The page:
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Patients gain subsidised access to expensive new medicines

by Hospital + Health | Hospital Equipment and Medical Products Suppliers Directory on 01-Dec-2016

Pharmaceutical Benefits Scheme (PBS).

Australians from 1 December will pay no more than $38.30 for a medicine to treat thyroid cancer that would cost a patient $117,000 without subsidised access through the Pharmaceutical Benefits Scheme (PBS).

The medicine - Lenvatinib (Lenvima®) - is used in the treatment of radioactive iodine refractory differentiated thyroid cancer (RAI-R DTC) and works by blocking certain proteins that would otherwise encourage cancer cell growth.

The Minister for Health and Aged Care: “The Pharmaceutical Benefits Advisory Committee agreed that there was a clinical need for an effective treatment for symptomatic, rapidly progressing patients with RAI-R DTC.

“This listing will help reduce stress for people at a very difficult time in their lives. Around 140 patients annually will benefit from the listing, and without Government subsidy, these patients could pay more than $117,000 for one year of treatment.”

Most patients with thyroid cancer respond well to treatment with radioactive iodine. However, there are currently no subsidised treatment options for those patients who do not respond to this therapy.

Ms Ley said: “These patients generally only live for 2.5 to 3 years after diagnosis. Lenvatinib has been shown to significantly delay the progression of these cancers and it is the only PBS subsidised treatment option available to these patients.

“The addition of this cancer medicine to the PBS, at a cost of approximately $71 million over five years, is part of the Australian Government’s undertaking to make new and affordable treatments available for people when they are very sick and in need of affordable access to medicine.”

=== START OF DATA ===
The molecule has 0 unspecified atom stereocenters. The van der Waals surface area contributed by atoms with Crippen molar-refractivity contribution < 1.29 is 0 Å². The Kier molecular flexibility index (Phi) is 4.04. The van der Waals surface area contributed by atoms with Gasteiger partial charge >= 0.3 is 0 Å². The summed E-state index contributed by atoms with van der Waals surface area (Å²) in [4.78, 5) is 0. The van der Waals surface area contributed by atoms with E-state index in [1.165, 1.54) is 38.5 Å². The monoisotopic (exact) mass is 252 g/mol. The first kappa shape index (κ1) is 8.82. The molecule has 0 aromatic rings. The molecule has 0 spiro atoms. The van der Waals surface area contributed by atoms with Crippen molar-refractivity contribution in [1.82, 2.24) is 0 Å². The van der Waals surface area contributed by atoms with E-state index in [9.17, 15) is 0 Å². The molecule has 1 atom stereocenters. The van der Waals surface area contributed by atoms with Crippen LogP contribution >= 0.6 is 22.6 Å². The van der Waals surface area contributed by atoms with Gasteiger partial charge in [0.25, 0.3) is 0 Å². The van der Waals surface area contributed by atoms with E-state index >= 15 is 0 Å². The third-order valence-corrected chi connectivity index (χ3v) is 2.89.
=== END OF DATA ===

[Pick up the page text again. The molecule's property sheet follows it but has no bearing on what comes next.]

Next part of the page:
Concessional patients pay $6.20 per script and the general PBS co-payment is $38.30 for access to PBS medicines.

Ms Ley also announced the listing of evolocumab (Repatha®) on 1 December 2016 for the treatment of homozygous familial hypercholesterolaemia (HoFH).

HoFH is a very rare inherited disease associated with elevated cholesterol levels which, if left untreated, can lead to a heart attack at a young age. The PBS listing of evolocumab will provide up to 160 high-risk Australians in this population with an affordable option to help reduce their cholesterol to target levels. Patients would pay more than $900 per month for this treatment without subsidised access through the PBS.

Ms Ley also announced that the listing of adalimumab (Humira®) will be extended to include the treatment of moderate to severe ulcerative colitis. Patients would pay more than $22,400 per course of treatment without the PBS listing.

Omalizumab (Xolair®) for the treatment of paediatric severe allergic asthma, and a sub-cutaneous form of tocilizumab (Actemra®) for the treatment of severe active rheumatoid arthritis will also be listed on the PBS from 1 December 2016. It would cost a patient $7,352 per year without subsidised access via the PBS.

The total financial impact to Government for medicines to be listed on the Pharmaceutical Benefits Scheme from 1 December 2016 is a cost of more than $139 million over five years.

PBS listings are published on the Schedule of Pharmaceutical Benefits which is available through the PBS website.

 

Source: Minister for Health and Aged Care

 

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